If you heard what sounded like a ginormous grandfather clock ringing from the Homer Spit over the weekend of Dec.8-9, you weren't alone. The eight-note chirp could be heard from downtown to up on Diamond Ridge and was followed by a voice message saying "This is a test." The tone came from five new siren towers installed in Homer, part of a new all-hazard alert broadcast system being built in Homer, Seward, Nanwalek, Port Graham and Seldovia.
Contractors were testing the system in Homer last week. The towers that look like a stack of flying saucers on a pole are up at the Homer harbor, the Homer Ice Rink and Mariner Park, all on the Spit, on Douglas Street and at Bishop's Beach. Another test was done at noon Dec. 12.
Built by Federal Signal Corp., the alert broadcast system was installed by Moreley Electric of Delta Junction for the Kenai Peninsula Borough. The project is being done in cooperation with the Alaska Division of Homeland Security and Emergency Management and the Federal Emergency Management Agency. The borough expects the system to be in full service by mid-January, said Scott Walden, coordinator for the borough Office of Emergency Management. The tone-alert part of the system is now working, and National Weather Service test alerts will be broadcast at noon Wednesday.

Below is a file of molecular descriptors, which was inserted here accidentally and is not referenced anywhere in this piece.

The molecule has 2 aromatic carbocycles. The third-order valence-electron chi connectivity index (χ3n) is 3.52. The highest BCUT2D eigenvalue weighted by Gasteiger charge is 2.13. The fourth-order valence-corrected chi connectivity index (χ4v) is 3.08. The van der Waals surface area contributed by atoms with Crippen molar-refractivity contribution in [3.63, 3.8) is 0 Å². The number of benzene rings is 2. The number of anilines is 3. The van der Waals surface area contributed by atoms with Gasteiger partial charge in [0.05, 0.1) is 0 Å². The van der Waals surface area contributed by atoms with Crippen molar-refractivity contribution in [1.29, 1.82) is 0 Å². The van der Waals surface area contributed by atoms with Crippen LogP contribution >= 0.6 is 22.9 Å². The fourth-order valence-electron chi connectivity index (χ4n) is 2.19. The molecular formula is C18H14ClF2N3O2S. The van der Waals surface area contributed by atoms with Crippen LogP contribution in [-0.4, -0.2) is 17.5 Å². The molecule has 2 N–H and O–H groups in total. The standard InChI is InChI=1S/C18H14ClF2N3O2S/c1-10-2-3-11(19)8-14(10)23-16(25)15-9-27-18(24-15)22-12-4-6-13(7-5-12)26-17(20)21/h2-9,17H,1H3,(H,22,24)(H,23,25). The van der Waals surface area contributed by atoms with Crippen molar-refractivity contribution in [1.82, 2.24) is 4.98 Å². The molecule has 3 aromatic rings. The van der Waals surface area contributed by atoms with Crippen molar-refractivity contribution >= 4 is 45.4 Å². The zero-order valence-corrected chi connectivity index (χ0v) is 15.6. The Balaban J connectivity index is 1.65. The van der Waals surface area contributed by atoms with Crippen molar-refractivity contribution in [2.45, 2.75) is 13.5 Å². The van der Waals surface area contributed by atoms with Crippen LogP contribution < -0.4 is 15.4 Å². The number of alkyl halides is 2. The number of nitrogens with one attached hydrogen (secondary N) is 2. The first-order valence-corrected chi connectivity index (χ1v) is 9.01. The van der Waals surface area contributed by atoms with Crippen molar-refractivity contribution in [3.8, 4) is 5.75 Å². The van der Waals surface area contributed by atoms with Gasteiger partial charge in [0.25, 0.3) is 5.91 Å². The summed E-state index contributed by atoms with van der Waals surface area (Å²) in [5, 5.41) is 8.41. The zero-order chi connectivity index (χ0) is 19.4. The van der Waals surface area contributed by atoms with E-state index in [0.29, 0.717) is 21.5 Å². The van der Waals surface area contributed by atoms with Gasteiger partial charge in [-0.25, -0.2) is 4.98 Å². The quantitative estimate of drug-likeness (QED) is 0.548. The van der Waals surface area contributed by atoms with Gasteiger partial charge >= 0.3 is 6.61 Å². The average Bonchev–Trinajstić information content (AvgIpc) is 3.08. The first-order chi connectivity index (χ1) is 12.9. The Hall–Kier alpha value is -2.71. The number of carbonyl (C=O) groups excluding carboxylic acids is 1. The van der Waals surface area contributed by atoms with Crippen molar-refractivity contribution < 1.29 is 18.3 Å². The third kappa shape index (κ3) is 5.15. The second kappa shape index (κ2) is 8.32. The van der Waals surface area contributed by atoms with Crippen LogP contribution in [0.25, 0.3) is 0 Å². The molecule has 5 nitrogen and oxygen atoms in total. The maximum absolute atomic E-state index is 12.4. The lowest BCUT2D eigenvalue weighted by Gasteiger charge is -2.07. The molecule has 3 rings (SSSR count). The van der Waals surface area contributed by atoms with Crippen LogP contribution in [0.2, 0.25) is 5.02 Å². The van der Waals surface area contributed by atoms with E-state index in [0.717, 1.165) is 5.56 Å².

The new sirens have a wider range, Walden said.
"These sirens will be much different to the community than previously," he said.
The sirens are intended primarily for coastal tsunami warnings, but can be used to warn of floods, windstorms, volcanic activity even lost children. Along with programmable tones, the alert system can be used as a public-address system on all or any of the individual towers. 911 dispatchers can type in a message to be translated into voice.
If used, the alert siren would be followed by a pre-recorded voice message identifying the emergency and advising residents to tune in to local radio stations.
"The idea is to get people to pay attention immediately and pay attention to that message," Walden said.
"Hopefully, you'll never have to need it for anything, but it's there," added Kyle Kornelis, borough project manager.
The test tone will be different from the actual emergency tone. Programmers are working on which tones to use, and the borough will educate the public on test and emergency tones, Walden said.
Small, 24-volt wind generators recharge DC batteries on each tower if regular AC power is lost, Kornelis said. Alternating current also keeps the batteries charged.
Existing warning sirens will remain in service until the new system is installed and tested, Walden said.
"I think once the community adjusts to this new system, it's going to be much appreciated in each community," he said.
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